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Crucial Election for Seniors

Volunteers are needed to help register voters, especially Latinos, by Oct. 22 deadline

With a landmark primary election behind them, California voters are turning their attention to November and the crucial policy decisions that ride on their ballot-box choices.

See also: Survey reveals 'election anxiety' soars for boomers.

More than a quarter of Californians who are eligible to vote are not registered, however.

AARP California is working to ensure that all eligible voters participate at a time when winning federal candidates will face major decisions about the future of Social Security and Medicare.

AARP California is teaming with the League of Women Voters and other groups for a voter education and registration drive in English and Spanish.

The effort includes material posted on AARP California's Facebook page, website and Twitter feed, including information about how to register online, by mail or in person.

AARP will staff a voter registration booth at the Los Angeles County Fair Sept. 5 to 7.

Registrations must be handed in or postmarked on or before Oct. 22.

Californians who are U.S. citizens and who have turned 18 by the Nov. 6 Election Day are eligible to vote. Among the exceptions are imprisoned, paroled and some probationary felons.

The outreach is targeting Los Angeles County, where nearly 3 million voting-age citizens are not registered to vote. Latinos account for nearly half the county's population.

"We're focusing special attention on 50-plus Latinos in Los Angeles County, who are underrepresented when it comes to voter registration," said David Pacheco, AARP California president.

The initiative underscores California's new political landscape.

Thanks to voter-passed initiatives championed by AARP California on earlier state ballots, the June primary this year marked the first time that:

Candidates ran across party lines — meaning the top two vote-getters in U.S. congressional and California legislative races, regardless of party affiliation, were elevated to compete against each other in the November election.

The candidates ran in legislative districts drawn by an independent citizens' commission instead of the legislature.

Next: Commission took redistricting job out of the hands of political powers. »

The commission took the redistricting job out of the hands of political powers who have a vested interest in creating "safe" seats for the reelection of incumbents.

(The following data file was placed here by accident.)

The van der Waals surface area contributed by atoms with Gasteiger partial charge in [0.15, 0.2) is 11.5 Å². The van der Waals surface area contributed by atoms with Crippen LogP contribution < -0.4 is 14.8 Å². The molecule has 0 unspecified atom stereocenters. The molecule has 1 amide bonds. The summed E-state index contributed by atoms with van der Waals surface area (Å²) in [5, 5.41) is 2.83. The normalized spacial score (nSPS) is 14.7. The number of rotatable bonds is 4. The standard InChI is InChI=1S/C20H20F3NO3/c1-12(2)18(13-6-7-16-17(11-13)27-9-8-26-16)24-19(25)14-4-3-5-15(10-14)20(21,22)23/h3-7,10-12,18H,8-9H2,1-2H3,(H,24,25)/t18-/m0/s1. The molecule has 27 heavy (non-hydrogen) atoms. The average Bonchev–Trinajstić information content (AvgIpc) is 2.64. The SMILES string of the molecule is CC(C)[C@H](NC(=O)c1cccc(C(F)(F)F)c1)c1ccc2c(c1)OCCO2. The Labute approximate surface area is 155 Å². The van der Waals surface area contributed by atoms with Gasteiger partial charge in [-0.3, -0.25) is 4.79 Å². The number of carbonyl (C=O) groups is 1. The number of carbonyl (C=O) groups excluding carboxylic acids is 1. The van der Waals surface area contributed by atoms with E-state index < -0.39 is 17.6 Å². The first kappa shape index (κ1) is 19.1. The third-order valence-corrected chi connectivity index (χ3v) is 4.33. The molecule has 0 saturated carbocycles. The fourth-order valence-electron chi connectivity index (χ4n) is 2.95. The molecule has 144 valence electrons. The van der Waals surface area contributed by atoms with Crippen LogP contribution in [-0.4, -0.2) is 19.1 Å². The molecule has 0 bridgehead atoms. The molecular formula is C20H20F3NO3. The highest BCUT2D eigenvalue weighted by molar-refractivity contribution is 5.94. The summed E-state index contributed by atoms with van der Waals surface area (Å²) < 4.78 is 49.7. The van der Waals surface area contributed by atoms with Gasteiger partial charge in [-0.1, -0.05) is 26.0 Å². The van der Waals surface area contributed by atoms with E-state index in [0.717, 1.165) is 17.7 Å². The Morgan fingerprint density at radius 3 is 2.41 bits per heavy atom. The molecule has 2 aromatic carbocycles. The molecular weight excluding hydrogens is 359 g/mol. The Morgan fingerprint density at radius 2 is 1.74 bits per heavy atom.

New power for voters

It all adds up to a newly empowered electorate with a chance to change the profile of its representation in Sacramento and Washington.

AARP California and other reformers pushed the redistricting commission and the "top-two" primary system in hopes of quelling partisan gridlock that they said stemmed partly from incumbents' domination in their party primaries under the old system.

"It's been understandable in the past that folks felt their vote didn't matter much if they lived in a district where the same person got elected every time," Pacheco said.

"We encourage voter education and engagement for real choice, the election of folks who will actually work with each other to help solve the problems of California and the country, to break the gridlock that we've had," he said.

The reforms produced same-party primary winners this year in two of the 17 California state Senate races and 17 of the 80 Assembly contests. In the state's 53 U.S. House districts, eight primary outcomes saw same-party primary winners, including some incumbents whose districts were redrawn, forcing them to run against each other.

To volunteer at a voter registration drive, visit the AARP California website. To read the voter guide that provides state and federal candidates' positions on Social Security, Medicare and retirement security, visit or

Also of interest: Power of the 50-plus voters.

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